Here are some suggested organisations that offer expert advice on SN.
School has suggested my (poss) ASD and (def) anxious DD needs a 'close friend' to confide in. Do they just not get it?(16 Posts)
I think they would be better setting up some social skills groups and maybe engineering some clubs that your Dd could go to.
Dd3 used to be like that about thinking anyone she spoke to was her friend but she is more wordly wise now. She has done a few social skills groups at primary school.
My Dd has very strong opinions about who she likes and who she doesnt like which can cause her a few problems and could get worse as she gets older but for now she is managing.
She has one good friend and several that she knows well but doesnt rely on.
For what its worth I agree that forcing friendships will never work.
My DS was offered a place in a social skills group after he was diagnosed.
One approach that I know about is called "circle of friends" linky - it focuses on a forming a support group of volunteers, with help from an adult, around a child who has social difficulties. That way no one child gets overloaded. My DS's primary school set up something like this for him.
Also, my DS's secondary school had an associated weekly youth group for first-year children with social difficulties. About a dozen kids were invited along, there were a couple of youth leaders and a couple of older kids who acted as mentors.
The social skills group was run jointly by the NHS and education authority. DS’s teacher had mentioned it to me because she knew of another boy who had been along to the group in the past, but she didn’t know who ran it or how to access it. So when DS was being diagnosed I asked everyone we saw about it. It turned out that the NHS Speech and Language Therapists ran it. They ran 10 weekly sessions for a couple of hours each week, specifically for kids with ASC diagnoses in mainstream education, in small groups. The kids played games and did little activities like swapping news, so they learnt how to talk and listen to each other and take turns and not dominate or withdraw. As the kids got older the therapist encouraged them to share their experiences and ideas and reflect on what they were doing. Every area is different but hopefully when/if your DD is diagnosed she may be referred to something similar? It’s probably worth asking whoever is doing the NHS assessment if a similar group exists, because it seemed pretty random who got told about it!
The youth group was run by some combination of social services and a local charity. A couple of local secondary schools referred vulnerable first-year kids along to it. DS became a mentor himself the following year. But not all schools have this set up.
If she gets on best with older kids, might the school be willing to "buddy" her with one of the senior girls? Older girls sometimes volunteer to do this.
Schools are supposed to work to the needs of the child, not to the diagnosis. I know in reality that doesnt happen but you could remind them! They have clearly identified that she has social issues so now they need to supprt those issues.
Dd3 was the same in groups, she can talk the talk and say all the right things in a formal group setting but outside in the real world it all falls apart.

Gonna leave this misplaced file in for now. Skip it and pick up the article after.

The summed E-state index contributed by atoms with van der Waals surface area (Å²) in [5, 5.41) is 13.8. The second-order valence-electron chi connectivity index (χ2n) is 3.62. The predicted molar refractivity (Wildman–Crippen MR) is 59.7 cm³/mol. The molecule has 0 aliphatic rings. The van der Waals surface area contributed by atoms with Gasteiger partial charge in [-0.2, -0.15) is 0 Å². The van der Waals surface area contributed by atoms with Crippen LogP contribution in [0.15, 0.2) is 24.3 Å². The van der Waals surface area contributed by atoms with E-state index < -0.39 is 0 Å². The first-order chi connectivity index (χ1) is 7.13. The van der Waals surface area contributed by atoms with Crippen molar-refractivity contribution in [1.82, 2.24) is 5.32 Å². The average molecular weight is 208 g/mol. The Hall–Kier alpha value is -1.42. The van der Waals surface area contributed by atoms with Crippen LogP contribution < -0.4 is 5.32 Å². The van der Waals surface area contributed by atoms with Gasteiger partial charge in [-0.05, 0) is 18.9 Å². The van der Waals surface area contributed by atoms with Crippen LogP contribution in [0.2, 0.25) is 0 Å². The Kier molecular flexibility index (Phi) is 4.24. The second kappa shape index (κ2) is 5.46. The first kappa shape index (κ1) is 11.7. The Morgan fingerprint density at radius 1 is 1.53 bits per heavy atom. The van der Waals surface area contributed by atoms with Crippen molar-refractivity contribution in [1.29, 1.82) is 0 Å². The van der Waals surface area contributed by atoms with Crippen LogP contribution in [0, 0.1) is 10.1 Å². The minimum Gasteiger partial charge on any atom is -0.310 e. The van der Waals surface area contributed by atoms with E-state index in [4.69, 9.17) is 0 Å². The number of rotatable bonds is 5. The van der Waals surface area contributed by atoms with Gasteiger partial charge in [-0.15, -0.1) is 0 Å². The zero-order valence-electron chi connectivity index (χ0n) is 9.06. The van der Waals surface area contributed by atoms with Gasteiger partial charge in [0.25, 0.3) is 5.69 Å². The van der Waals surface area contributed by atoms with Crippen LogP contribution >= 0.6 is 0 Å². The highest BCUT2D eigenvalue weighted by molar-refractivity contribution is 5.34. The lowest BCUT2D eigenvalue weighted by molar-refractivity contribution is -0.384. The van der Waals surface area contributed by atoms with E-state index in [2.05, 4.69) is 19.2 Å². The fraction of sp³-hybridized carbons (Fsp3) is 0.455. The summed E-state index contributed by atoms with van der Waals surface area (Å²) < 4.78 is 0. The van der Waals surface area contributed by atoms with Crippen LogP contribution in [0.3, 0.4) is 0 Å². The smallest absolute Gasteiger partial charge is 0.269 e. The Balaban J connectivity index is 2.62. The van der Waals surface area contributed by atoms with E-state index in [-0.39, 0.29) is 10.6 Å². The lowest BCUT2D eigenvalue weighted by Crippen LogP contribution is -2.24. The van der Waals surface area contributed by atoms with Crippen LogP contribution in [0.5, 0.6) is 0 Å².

In answer to your title though, No they just dont get it. Girls with Asd are an inigma to schools, teachers have had no training in how to support them and very often think they no better than us parents and try to teach them and treat them the same as everyone else and it just doesnt work
Oh if only it were that simple! Lol- if it were , we wouldn't have a problem would we?
Ds (17 asd) was a older mentor in a social skills group at his secondary school. Ds is not a big talker and he was paired with a little lad who came in in year 7 who was very similar. You'd think it wouldn't have worked ( I initially thought "errrm "surely it's just a roomful of kids ignoring each other?") , but somehow ,the idea of having a network of similar kids to yourself across years that you could have as 'your group' seemed to really take off.
He has also attended a crossroads care social skills group for about 7 years
It has given him an insight into Asd (in all its glories !) that I'm not sure I could have pulled off on my own.
Have a look to see if there are charity social skills groups in your area then maybe? Crossroads are all around the country although the provision varies from area to area
Or perhaps ask the school if they could organise a group of girls as a loose support system rather than choosing one child for her
Good luck .... It IS hard to know what to do
Good news bbkl
It is very hard to know what to do for the best. My Dd3 is in a massive secondary school and I have to say I was dreading it. But so far she has mainly been well supported and they do have a large SEN team which probably helps.
If you read some articles about girls with Asd it does seem like the move to secondary is often the time that all their issues come to the surface. I think maybe because they are expected to be able to just get on with it but the Asd means they are not ready.
I’m so glad the school are being positive. There isn’t always a perfect solution to our kids’ education, it’s all a bit trial and error and your school choice seems pretty sensible! It’s a learning curve for the school as well, so if they’re willing to try things and see what works for your DD that can only be a good thing.
My DS is also at a large state secondary but he's the lively outgoing (if occasionally inappropriate!) type... and I know quieter kids with ASCs who've been happier in private mainstream schools. Some kids from private schools did come to the NHS social skills group.
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